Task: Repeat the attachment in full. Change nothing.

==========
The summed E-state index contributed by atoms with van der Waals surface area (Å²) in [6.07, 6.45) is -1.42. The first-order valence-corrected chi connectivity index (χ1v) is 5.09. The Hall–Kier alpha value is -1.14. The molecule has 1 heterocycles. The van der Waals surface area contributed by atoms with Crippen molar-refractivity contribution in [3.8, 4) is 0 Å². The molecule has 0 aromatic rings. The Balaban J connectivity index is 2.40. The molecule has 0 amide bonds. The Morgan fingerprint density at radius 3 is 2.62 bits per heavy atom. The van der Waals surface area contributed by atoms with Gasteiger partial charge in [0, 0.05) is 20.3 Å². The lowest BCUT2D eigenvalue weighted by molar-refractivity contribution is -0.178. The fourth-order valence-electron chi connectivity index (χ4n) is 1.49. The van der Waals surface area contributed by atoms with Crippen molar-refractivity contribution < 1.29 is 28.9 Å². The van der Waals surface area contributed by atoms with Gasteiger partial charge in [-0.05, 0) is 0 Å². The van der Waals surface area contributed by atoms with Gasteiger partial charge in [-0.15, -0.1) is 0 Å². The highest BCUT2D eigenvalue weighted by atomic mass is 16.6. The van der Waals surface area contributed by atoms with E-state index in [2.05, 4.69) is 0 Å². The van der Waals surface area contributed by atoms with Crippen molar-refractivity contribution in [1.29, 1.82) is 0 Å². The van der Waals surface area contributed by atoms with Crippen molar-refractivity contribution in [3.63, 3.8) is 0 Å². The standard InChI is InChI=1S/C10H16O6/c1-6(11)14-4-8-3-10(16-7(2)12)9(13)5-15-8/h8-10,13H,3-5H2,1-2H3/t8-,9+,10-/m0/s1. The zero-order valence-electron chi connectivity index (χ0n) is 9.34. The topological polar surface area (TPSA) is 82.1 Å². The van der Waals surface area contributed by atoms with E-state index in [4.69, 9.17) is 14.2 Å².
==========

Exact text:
The summed E-state index contributed by atoms with van der Waals surface area (Å²) in [6.07, 6.45) is -1.42. The first-order valence-corrected chi connectivity index (χ1v) is 5.09. The Hall–Kier alpha value is -1.14. The molecule has 1 heterocycles. The van der Waals surface area contributed by atoms with Crippen molar-refractivity contribution in [3.8, 4) is 0 Å². The molecule has 0 aromatic rings. The Balaban J connectivity index is 2.40. The molecule has 0 amide bonds. The Morgan fingerprint density at radius 3 is 2.62 bits per heavy atom. The van der Waals surface area contributed by atoms with Gasteiger partial charge in [0, 0.05) is 20.3 Å². The lowest BCUT2D eigenvalue weighted by molar-refractivity contribution is -0.178. The fourth-order valence-electron chi connectivity index (χ4n) is 1.49. The van der Waals surface area contributed by atoms with Crippen molar-refractivity contribution < 1.29 is 28.9 Å². The van der Waals surface area contributed by atoms with Gasteiger partial charge in [-0.05, 0) is 0 Å². The van der Waals surface area contributed by atoms with Gasteiger partial charge in [-0.15, -0.1) is 0 Å². The highest BCUT2D eigenvalue weighted by atomic mass is 16.6. The van der Waals surface area contributed by atoms with E-state index in [2.05, 4.69) is 0 Å². The van der Waals surface area contributed by atoms with Crippen molar-refractivity contribution in [1.29, 1.82) is 0 Å². The van der Waals surface area contributed by atoms with Crippen molar-refractivity contribution in [3.63, 3.8) is 0 Å². The standard InChI is InChI=1S/C10H16O6/c1-6(11)14-4-8-3-10(16-7(2)12)9(13)5-15-8/h8-10,13H,3-5H2,1-2H3/t8-,9+,10-/m0/s1. The zero-order valence-electron chi connectivity index (χ0n) is 9.34. The topological polar surface area (TPSA) is 82.1 Å². The van der Waals surface area contributed by atoms with E-state index in [4.69, 9.17) is 14.2 Å².